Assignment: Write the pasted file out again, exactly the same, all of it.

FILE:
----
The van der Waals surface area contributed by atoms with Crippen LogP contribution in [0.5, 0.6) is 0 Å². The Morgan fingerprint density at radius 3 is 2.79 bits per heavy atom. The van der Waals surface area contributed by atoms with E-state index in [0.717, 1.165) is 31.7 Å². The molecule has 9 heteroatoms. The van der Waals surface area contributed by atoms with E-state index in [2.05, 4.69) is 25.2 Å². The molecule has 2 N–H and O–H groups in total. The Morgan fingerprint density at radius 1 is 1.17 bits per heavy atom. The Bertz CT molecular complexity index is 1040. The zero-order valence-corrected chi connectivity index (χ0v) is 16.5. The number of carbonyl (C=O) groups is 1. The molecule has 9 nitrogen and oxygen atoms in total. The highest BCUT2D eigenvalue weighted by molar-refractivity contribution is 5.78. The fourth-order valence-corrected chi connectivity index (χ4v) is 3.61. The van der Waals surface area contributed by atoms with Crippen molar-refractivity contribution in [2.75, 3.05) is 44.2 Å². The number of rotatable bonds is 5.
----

The van der Waals surface area contributed by atoms with Crippen LogP contribution in [0.5, 0.6) is 0 Å². The Morgan fingerprint density at radius 3 is 2.79 bits per heavy atom. The van der Waals surface area contributed by atoms with E-state index in [0.717, 1.165) is 31.7 Å². The molecule has 9 heteroatoms. The van der Waals surface area contributed by atoms with E-state index in [2.05, 4.69) is 25.2 Å². The molecule has 2 N–H and O–H groups in total. The Morgan fingerprint density at radius 1 is 1.17 bits per heavy atom. The Bertz CT molecular complexity index is 1040. The zero-order valence-corrected chi connectivity index (χ0v) is 16.5. The number of carbonyl (C=O) groups is 1. The molecule has 9 nitrogen and oxygen atoms in total. The highest BCUT2D eigenvalue weighted by molar-refractivity contribution is 5.78. The fourth-order valence-corrected chi connectivity index (χ4v) is 3.61. The van der Waals surface area contributed by atoms with Crippen molar-refractivity contribution in [2.75, 3.05) is 44.2 Å². The number of rotatable bonds is 5.